You are here

Paper Tigers, Hidden Dragons: Firms and the Political Economy of China's Technological Development

The USC U.S.-China Institute presents a talk by Douglas Fuller from Zhejiang University. Fuller's new book, "Paper Tigers, Hidden Dragons," provides an in-depth longitudinal study of China's information technology industry and policy over the last 15 years. 

When:
August 30, 2017 4:00pm to 5:30pm
Print

 

About the Book
China presents us with a conundrum. How has a developing country with a spectacularly inefficient financial system, coupled with asset-destroying state-owned firms, managed to create a number of vibrant high-tech firms? 

China's domestic financial system fails most private firms by neglecting to give them sufficient support to pursue technological upgrading, even while smothering state-favoured firms by providing them with too much support. Due to their foreign financing, multinational corporation's suffer from neither insufficient funds nor soft budget constraints, but they are insufficiently committed to China's development. Hybrid firms that combine ethnic Chinese management and foreign financing are the hidden dragons driving China's technological development. They avoid the maladies of China's domestic financial system while remaining committed to enhancing China's domestic technological capabilities. 
 
In sad contrast, China's domestic firms are technological paper tigers. State efforts to build local innovation clusters and create national champions have not managed to transform these firms into drivers of technological development. 
 
These findings upend fundamental debates about China's political economy. Rather than a choice between state capitalism and building domestic market institutions, China has fostered state capitalism even while tolerating the importing of foreign market institutions. While Paper Tigers, Hidden Dragons' findings suggest that China's state and domestic market institutions are ineffective, the hybrids promise an alternative way to avoid the middle-income trap. By documenting how variation in China's institutional terrain impacts technological development, the book also provides much needed nuance to widespread yet mutually irreconcilable claims that China is either an emerging innovation power or a technological backwater.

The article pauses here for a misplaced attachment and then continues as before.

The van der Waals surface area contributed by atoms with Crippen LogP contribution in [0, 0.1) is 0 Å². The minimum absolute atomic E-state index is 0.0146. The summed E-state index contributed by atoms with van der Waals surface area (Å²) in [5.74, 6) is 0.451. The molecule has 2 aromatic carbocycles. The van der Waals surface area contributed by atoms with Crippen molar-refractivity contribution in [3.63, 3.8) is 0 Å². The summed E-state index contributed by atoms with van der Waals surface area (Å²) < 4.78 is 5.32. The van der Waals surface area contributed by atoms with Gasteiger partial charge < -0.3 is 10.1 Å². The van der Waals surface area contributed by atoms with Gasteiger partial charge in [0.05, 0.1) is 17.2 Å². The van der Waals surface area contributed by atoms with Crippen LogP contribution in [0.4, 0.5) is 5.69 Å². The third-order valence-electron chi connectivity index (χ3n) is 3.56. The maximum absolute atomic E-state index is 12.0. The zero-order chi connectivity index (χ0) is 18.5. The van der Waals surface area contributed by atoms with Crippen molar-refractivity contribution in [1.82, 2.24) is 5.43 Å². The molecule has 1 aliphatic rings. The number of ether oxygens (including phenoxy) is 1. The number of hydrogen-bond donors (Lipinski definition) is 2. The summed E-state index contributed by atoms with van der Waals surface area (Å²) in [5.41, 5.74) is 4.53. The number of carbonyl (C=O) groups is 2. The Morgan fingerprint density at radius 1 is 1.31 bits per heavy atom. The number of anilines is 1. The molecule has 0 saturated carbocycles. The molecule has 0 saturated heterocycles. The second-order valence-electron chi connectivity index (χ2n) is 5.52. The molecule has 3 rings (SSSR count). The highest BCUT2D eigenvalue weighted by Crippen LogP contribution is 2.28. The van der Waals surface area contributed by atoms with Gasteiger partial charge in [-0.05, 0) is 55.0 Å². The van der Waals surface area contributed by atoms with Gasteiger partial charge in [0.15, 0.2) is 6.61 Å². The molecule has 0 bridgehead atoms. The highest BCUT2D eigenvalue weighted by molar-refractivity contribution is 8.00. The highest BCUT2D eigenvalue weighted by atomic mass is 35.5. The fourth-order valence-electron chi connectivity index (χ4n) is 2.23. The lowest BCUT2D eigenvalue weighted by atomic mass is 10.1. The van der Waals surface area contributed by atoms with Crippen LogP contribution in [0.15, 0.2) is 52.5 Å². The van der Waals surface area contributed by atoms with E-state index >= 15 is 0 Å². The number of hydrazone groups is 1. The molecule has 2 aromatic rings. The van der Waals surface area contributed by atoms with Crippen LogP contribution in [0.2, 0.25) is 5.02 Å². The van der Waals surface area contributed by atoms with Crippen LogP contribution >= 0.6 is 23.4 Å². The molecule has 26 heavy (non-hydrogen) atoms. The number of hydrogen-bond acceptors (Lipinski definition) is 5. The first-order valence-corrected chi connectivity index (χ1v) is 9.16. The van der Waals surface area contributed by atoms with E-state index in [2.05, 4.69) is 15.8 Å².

Looking beyond China, hybrid-led development has implications for new alternative economic development models and new ways to conceptualize contemporary capitalism that go beyond current domestic institution-centric approaches.
 
About the Author
Douglas B. Fuller is a Professor in the Department of Business Administration of Zhejiang University's School of Management. He previously taught at King's College London, Chinese University of Hong Kong, and American University in Washington, DC. His research spans the political economy of development, technology policy and strategy, and comparative capitalism with a geographic focus on East Asia.
 
Copies of the book will be available for purchase and signing. 

 
Avoid traffic and get to USC by taking the Metro's Expo Line
Get off at the Expo Park/USC stop for a short walk to campus. Click here for more information.
 
Driving Directions to Campus
For maps and directions to campus, visit the University Park Campus Map & Driving Directions page.  
 
Suggested Parking 
McCarthy Way Parking Structure (Formerly Parking Structure X) - $12/day
Enter at the Figueroa Street Entrance at McCarthy Way (Formerly Entrance 3) 
 
Cost: 
Free, please register below.
Phone Number: 
213-821-4384

Events

August 30, 2017 - 4:00pm
Los Angeles, California

The USC U.S.-China Institute presents a talk by Douglas Fuller from Zhejiang University. Fuller's new book, "Paper Tigers, Hidden Dragons," provides an in-depth longitudinal study of China's information technology industry and policy over the last 15 years. 

August 31, 2017 - 4:00pm
Los Angeles, California

USC US-China Institute director Clay Dube will ask Julie Makinen of the L.A. Times, Jonathan Karp of the Asia Society, and May Lee of CCTV what it takes to report on complex and ever-changing China.